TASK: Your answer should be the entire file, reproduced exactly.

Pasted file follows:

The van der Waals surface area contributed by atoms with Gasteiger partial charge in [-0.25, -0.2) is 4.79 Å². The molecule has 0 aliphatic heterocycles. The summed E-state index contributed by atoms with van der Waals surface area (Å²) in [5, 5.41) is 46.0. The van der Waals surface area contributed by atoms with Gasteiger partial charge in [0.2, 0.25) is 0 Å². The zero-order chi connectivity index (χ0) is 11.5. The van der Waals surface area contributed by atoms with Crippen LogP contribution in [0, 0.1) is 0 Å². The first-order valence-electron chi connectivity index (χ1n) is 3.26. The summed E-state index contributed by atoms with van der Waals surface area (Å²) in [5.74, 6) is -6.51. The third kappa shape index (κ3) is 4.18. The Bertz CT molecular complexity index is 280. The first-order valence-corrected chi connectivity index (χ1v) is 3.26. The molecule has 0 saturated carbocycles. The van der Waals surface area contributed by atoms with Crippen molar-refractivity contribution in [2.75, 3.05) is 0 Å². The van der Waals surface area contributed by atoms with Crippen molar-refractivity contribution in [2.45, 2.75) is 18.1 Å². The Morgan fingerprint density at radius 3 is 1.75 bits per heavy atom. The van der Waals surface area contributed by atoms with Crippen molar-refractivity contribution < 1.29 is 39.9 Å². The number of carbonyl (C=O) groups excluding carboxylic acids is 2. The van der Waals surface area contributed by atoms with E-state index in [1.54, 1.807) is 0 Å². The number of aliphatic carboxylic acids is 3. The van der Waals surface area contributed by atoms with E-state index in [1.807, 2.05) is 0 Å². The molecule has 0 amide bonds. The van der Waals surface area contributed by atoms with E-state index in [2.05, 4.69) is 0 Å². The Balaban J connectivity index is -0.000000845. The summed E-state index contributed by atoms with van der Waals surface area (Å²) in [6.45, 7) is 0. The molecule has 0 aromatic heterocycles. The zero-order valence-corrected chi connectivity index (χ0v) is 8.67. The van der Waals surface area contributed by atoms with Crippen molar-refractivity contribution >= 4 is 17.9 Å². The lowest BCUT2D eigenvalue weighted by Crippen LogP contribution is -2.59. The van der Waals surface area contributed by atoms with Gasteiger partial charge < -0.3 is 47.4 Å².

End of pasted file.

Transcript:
The van der Waals surface area contributed by atoms with Gasteiger partial charge in [-0.25, -0.2) is 4.79 Å². The molecule has 0 aliphatic heterocycles. The summed E-state index contributed by atoms with van der Waals surface area (Å²) in [5, 5.41) is 46.0. The van der Waals surface area contributed by atoms with Gasteiger partial charge in [0.2, 0.25) is 0 Å². The zero-order chi connectivity index (χ0) is 11.5. The van der Waals surface area contributed by atoms with Crippen LogP contribution in [0, 0.1) is 0 Å². The first-order valence-electron chi connectivity index (χ1n) is 3.26. The summed E-state index contributed by atoms with van der Waals surface area (Å²) in [5.74, 6) is -6.51. The third kappa shape index (κ3) is 4.18. The Bertz CT molecular complexity index is 280. The first-order valence-corrected chi connectivity index (χ1v) is 3.26. The molecule has 0 saturated carbocycles. The van der Waals surface area contributed by atoms with Crippen molar-refractivity contribution in [2.75, 3.05) is 0 Å². The van der Waals surface area contributed by atoms with Crippen molar-refractivity contribution in [2.45, 2.75) is 18.1 Å². The Morgan fingerprint density at radius 3 is 1.75 bits per heavy atom. The van der Waals surface area contributed by atoms with Crippen molar-refractivity contribution < 1.29 is 39.9 Å². The number of carbonyl (C=O) groups excluding carboxylic acids is 2. The van der Waals surface area contributed by atoms with E-state index in [1.54, 1.807) is 0 Å². The number of aliphatic carboxylic acids is 3. The van der Waals surface area contributed by atoms with E-state index in [1.807, 2.05) is 0 Å². The molecule has 0 amide bonds. The van der Waals surface area contributed by atoms with E-state index in [2.05, 4.69) is 0 Å². The Balaban J connectivity index is -0.000000845. The summed E-state index contributed by atoms with van der Waals surface area (Å²) in [6.45, 7) is 0. The molecule has 0 aromatic heterocycles. The zero-order valence-corrected chi connectivity index (χ0v) is 8.67. The van der Waals surface area contributed by atoms with Crippen molar-refractivity contribution >= 4 is 17.9 Å². The lowest BCUT2D eigenvalue weighted by Crippen LogP contribution is -2.59. The van der Waals surface area contributed by atoms with Gasteiger partial charge < -0.3 is 47.4 Å².